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VENICE 2023 Competition

Timm Kröger • Director of The Universal Theory

“I dream in the way classic cinema has taught us to”


- VENICE 2023: Instead of actually delivering the titular theory of everything, the German director opts for mystery

Timm Kröger  • Director of The Universal Theory

Johannes (Jan Bülow) heads to a physics congress in the Swiss Alps in 1962, where another scientist is set to reveal a new theory of quantum mechanics. But soon, an investigation ensues, and femme fatale Karin seems to be the only one who knows the secrets of this strange place. German director Timm Kröger breaks down his Venice competition title The Universal Theory [+see also:
film review
interview: Timm Kröger
film profile

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Cineuropa: You don’t just reference classic movies here; The Universal Theory actually looks like one of them.
Timm Kröger:
The funny thing is that we didn’t really plan it this way. When I was working with my DoP, Roland Stuprich, I showed him some Orson Welles, Truffaut and Helmut Käutner. After that, we just fell back on this half-remembered memory of what cinema used to be.

I never wanted it to be this Tarantino-esque collection of clever references; it’s not who I am. There are ironic elements, but tonally, this film turned out much more serious. It feels like a Hitchcock thriller at times, even though it’s not. It’s more of a noir, although I never treated it as just one genre. I am “smuggling” a lot of things here.

It's interesting to have this man, so dedicated to numbers and facts, encountering something he can’t understand. It’s a story about the unknown, like Picnic at Hanging Rock.
Screenwriter Roderick Warich and I have always enjoyed metaphysical cinema. It’s about this unanswerable question: are there divine reasons for things that happen to us, or do we just live in a chaotic, indifferent universe? We have heard about “the theory of everything” before: scientists have been looking for it for centuries now. We have seen films about genius mathematicians: A Beautiful Mind, Good Will Hunting… I wanted to riff on that, and have a main character who is both a genius and an idiot [laughs]. You have to make up your own mind about him because the film never does. Actually, he misses the moment when he could have become a genius. It’s the story of many human biographies, I think. The world is filled with half-geniuses who never quite made it.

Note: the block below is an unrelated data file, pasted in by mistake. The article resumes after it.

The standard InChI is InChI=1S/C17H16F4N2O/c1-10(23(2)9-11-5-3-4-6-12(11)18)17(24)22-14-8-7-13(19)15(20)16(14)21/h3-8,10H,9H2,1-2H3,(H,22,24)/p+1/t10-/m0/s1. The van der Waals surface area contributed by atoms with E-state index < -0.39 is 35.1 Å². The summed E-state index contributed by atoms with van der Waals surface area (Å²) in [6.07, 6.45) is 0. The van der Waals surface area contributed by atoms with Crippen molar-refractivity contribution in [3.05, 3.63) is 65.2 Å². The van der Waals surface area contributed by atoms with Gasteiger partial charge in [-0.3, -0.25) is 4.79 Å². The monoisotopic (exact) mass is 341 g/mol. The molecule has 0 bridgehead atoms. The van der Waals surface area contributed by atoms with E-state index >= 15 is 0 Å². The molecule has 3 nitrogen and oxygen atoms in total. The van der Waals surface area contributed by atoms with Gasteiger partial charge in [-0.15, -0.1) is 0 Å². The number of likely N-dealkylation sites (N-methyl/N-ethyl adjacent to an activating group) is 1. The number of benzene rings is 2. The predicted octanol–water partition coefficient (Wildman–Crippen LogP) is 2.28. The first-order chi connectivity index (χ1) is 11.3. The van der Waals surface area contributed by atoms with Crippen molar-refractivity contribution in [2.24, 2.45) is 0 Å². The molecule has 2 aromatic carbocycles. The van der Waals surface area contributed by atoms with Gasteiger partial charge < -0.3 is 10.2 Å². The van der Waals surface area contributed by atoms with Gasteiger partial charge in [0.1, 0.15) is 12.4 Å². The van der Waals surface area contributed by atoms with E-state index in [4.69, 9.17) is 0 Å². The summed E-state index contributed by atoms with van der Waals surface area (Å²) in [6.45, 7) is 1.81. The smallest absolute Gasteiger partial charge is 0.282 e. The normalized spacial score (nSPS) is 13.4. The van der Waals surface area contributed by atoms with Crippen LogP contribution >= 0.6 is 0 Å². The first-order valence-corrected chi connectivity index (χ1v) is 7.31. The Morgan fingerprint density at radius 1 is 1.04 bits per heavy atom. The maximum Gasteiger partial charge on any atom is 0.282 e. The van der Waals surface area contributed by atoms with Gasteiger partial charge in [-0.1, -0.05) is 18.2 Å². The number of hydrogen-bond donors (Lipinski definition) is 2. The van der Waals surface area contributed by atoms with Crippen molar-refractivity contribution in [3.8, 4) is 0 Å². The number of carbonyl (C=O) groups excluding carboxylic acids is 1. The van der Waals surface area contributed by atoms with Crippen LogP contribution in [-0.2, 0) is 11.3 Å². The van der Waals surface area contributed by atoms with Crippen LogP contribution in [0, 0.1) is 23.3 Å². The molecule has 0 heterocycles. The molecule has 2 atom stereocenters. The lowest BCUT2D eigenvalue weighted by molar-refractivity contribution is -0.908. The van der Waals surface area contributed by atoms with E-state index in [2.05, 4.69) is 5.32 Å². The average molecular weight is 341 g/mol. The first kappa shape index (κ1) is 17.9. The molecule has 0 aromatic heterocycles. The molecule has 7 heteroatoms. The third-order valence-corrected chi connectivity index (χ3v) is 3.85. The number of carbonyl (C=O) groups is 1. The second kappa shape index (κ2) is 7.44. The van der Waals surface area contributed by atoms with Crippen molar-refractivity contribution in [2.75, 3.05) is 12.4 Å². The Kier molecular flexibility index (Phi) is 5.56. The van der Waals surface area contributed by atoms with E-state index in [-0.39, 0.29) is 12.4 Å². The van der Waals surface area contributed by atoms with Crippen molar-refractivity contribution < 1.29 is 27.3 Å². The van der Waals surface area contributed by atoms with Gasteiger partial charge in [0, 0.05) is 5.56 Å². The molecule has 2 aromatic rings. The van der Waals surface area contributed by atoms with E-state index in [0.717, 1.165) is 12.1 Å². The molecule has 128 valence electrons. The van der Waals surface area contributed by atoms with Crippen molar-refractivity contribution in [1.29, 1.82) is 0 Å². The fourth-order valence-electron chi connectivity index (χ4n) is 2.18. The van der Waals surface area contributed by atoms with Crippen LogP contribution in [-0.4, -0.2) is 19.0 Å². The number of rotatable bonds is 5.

We talked about this story bursting with hints, and Thomas Mann also comes to mind, especially because of the setting. Why did you choose it?
The Magic Mountain is the archetypical template for this story. Once again, you have all these intellectuals enjoying fine dining in the Swiss mountains. I also wanted to make a film about the 1960s, and it needed to be in black and white. It had to be in the Swiss mountains with German physicists who go skiing. This idea came to me in a couple of seconds after making my last film, which was about music and German nature mysticism. I dreamt it that way. I dream in the way classic cinema has taught us to.

It’s set in the 1960s, so – as shown in one scene – they are quick to point out their past sins. You can still smell war on them.
My family history is not terribly interesting, but I liked listening to my father’s stories about that time. I have this connection to post-war German history, full of secrets and things you don’t talk about. There were many ghosts hanging around at that time. This film is about German history, even though it’s not the main plot. I wanted it to be weird and strange, entertaining and nightmarish at the same time.

You said it “needed” to be in black and white, and it’s every cinematographer’s dream. But did you try to make it look fresh?
Stylistically, we had to go back to the 1940s and 1950s, especially in terms of lighting, and then have the film become a bit more modern and more adult. There is something about the way they used to light films back then: there’s an incredible naivete about it, and I suppose you can translate it to music as well. It looks like it needed careful planning, but we just turned up on set and did that. The film’s style is ostentatiously dramatic, but I wanted it to fall apart at times.

Do you see it as a story about obsession? Johannes looks for the truth, but when he meets Karin, he starts following her instead.
Yeah. I suppose it’s very old-fashioned: he replaces one search for this mysterious truth about the universe with another for a woman who keeps eluding his grasp. It’s a typical example of infantile male psychology. I wanted to embrace that concept and make fun of it. Sometimes, I liked to look at things from Karin’s perspective. Once you do that, it’s a completely different film.

Speaking of different films, you actually make him face his own story when his book is adapted into a trashy Italian spectacle.
There is something inherently tragic – and comical – about having that dramatic story misinterpreted by other people. I have empathy for Johannes, but maybe he also deserves it? It can’t be healthy, the way he clings to this past that nobody really believes in. We will make a sequel one day because, as we state, he died not knowing his novel would become a cult hit. There is another story to be told, and we can certainly take it further. Maybe in ten years?

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